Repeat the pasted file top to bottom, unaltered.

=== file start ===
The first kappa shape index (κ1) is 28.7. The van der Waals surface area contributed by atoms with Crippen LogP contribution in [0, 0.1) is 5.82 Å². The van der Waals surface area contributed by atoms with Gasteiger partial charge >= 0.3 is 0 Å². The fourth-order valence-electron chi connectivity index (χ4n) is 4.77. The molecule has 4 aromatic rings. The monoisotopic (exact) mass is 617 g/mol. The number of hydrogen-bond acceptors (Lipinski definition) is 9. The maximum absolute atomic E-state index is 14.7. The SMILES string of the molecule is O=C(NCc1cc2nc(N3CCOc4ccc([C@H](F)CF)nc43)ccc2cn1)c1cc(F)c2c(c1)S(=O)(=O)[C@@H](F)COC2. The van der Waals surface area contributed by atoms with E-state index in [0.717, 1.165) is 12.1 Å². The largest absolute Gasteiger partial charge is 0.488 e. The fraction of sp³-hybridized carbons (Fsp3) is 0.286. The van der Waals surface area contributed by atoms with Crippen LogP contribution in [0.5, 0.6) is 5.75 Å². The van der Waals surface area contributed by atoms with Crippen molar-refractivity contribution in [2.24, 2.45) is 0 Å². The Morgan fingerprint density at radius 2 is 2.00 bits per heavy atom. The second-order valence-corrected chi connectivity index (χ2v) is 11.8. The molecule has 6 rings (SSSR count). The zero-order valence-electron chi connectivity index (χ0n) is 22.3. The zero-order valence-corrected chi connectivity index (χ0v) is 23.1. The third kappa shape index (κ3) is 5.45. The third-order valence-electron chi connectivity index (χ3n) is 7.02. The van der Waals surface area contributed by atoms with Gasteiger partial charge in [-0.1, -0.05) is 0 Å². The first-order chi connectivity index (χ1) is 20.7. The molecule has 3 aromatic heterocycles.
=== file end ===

The first kappa shape index (κ1) is 28.7. The van der Waals surface area contributed by atoms with Crippen LogP contribution in [0, 0.1) is 5.82 Å². The van der Waals surface area contributed by atoms with Gasteiger partial charge >= 0.3 is 0 Å². The fourth-order valence-electron chi connectivity index (χ4n) is 4.77. The molecule has 4 aromatic rings. The monoisotopic (exact) mass is 617 g/mol. The number of hydrogen-bond acceptors (Lipinski definition) is 9. The maximum absolute atomic E-state index is 14.7. The SMILES string of the molecule is O=C(NCc1cc2nc(N3CCOc4ccc([C@H](F)CF)nc43)ccc2cn1)c1cc(F)c2c(c1)S(=O)(=O)[C@@H](F)COC2. The van der Waals surface area contributed by atoms with E-state index in [0.717, 1.165) is 12.1 Å². The largest absolute Gasteiger partial charge is 0.488 e. The fraction of sp³-hybridized carbons (Fsp3) is 0.286. The van der Waals surface area contributed by atoms with Crippen LogP contribution in [0.5, 0.6) is 5.75 Å². The van der Waals surface area contributed by atoms with Crippen molar-refractivity contribution in [2.24, 2.45) is 0 Å². The Morgan fingerprint density at radius 2 is 2.00 bits per heavy atom. The second-order valence-corrected chi connectivity index (χ2v) is 11.8. The molecule has 6 rings (SSSR count). The zero-order valence-electron chi connectivity index (χ0n) is 22.3. The zero-order valence-corrected chi connectivity index (χ0v) is 23.1. The third kappa shape index (κ3) is 5.45. The third-order valence-electron chi connectivity index (χ3n) is 7.02. The van der Waals surface area contributed by atoms with Gasteiger partial charge in [-0.1, -0.05) is 0 Å². The first-order chi connectivity index (χ1) is 20.7. The molecule has 3 aromatic heterocycles.